This course will examine women of color feminist thought in U. S., indigenous feminisms, and feminist writing in other Afro-diasporic contexts from the 1970’s to the present. In studying women of color feminist poetics, critical theory, and philosophical thought we will examine some of the ways in which the black radical feminist tradition and women of color feminisms have engaged in/with liberation struggles. We will also learn about the contentions within those struggles and within the collective naming of “women of color” and “feminism.” Throughout the course we will map these critical discourses and think about oppression, resistance, decolonization, relationality, and liberation through the lens of their work. We will study how these poetics recover and create new archives of knowledge and history while destabilizing dehumanizing rhetoric and structures of power. We will engage in discursive practices that situate these writers, and their antecedents, as central components to contemporary decolonization and liberation struggles and as formulators of a radical methodology that demands multivalent approaches to combating oppression, including (but not limited to): theory, poetics, praxis, and activism.
Through close readings of monographs, anthologies, novels, and other media we will map a women of color feminist methodology and examine how their work and praxes have been at the forefront of sociopolitical movements. We will meditate on the politics and practices of relationality and incommensurability while beginning to create our own material and intellectual contributions towards a transdisciplinary praxis.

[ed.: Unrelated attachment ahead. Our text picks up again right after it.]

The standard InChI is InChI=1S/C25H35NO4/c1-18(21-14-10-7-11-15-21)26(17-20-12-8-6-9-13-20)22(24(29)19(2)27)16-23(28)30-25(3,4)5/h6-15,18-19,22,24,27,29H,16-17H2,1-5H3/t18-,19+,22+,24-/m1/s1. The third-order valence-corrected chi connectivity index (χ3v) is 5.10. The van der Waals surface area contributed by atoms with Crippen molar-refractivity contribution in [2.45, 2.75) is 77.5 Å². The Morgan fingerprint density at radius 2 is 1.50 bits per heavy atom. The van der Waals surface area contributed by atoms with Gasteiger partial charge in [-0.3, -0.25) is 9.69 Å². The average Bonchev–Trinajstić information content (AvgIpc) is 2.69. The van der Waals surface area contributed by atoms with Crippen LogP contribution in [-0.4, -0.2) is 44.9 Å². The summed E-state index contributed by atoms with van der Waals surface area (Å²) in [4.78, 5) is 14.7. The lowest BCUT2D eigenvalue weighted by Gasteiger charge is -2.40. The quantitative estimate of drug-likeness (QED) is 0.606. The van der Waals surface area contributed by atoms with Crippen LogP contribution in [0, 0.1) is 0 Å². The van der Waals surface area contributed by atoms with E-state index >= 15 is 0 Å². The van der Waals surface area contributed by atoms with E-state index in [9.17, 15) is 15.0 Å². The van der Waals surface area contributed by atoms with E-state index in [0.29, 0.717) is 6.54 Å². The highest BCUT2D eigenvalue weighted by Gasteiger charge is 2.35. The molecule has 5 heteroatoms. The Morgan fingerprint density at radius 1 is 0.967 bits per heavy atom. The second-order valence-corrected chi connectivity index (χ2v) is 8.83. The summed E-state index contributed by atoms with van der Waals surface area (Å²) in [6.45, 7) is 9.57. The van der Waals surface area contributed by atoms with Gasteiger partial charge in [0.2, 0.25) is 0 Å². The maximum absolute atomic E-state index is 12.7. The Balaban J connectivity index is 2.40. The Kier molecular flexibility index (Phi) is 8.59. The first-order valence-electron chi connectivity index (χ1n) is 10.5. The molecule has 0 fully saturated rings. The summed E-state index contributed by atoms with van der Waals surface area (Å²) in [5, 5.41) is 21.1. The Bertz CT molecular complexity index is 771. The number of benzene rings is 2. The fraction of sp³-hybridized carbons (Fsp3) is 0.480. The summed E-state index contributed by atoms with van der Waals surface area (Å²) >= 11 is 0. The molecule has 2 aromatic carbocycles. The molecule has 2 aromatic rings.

Readings will include*: This Bridge Called My Back, Out of the Kumbla, Indigenous Women and Feminism, Passing it On, Land of Lookbehind, Methodology of the Oppressed, Corregidora, Words of Fire, Some of Us Did Not Die, Revolutionary Mothering, Freedom is a Constant Struggle, The Black Unicorn, Telling to Live, and Getting Home Alive.
*reading list is subject to change
ENG 820. Section 002. Special Topics in Language and Literature: “Literature, Politics and Time: Rethinking American Literary History, 1838-2038”
Professor Steve Rachman
Tuesday, 4:10 – 7:00 pm
This course aims to familiarize students with the literary-politico-aesthetic trajectory of American Literature from its origins in 19th-century literary nationalism to the formation of academic critical discourses promoting and interrogating this literary history and the development of the suite of ideological critiques (class, race/ethnicity, gender/sexuality) from the 1960s forward. Toward this end we will assess contemporary literary politics in its polymorphic multiplicity, look back at important political turns in this history and indulge in some aesthetic-politico futurology. Toward these ends the course will survey the history of literary politics in its signal turns from the manifestos of the republic of letters of 1830s; American Realism/Naturalism (1860-1914); Transatlantic Modernism (1917-1939); Proletarian Literature (1930s); American Studies Movement (1930-1999); The Rise of Race/Ethnicity, Class, and Gender as Ideological categories of literary analysis 1955-); Post-National Literary Critique (1988-); Toward a World Literature (2000-); Temporal Turns (2004-); The Next Twenty-two Years (2016-38).
Some of the Critical authors read in this course:
Journals: American Literature. American Studies and ALH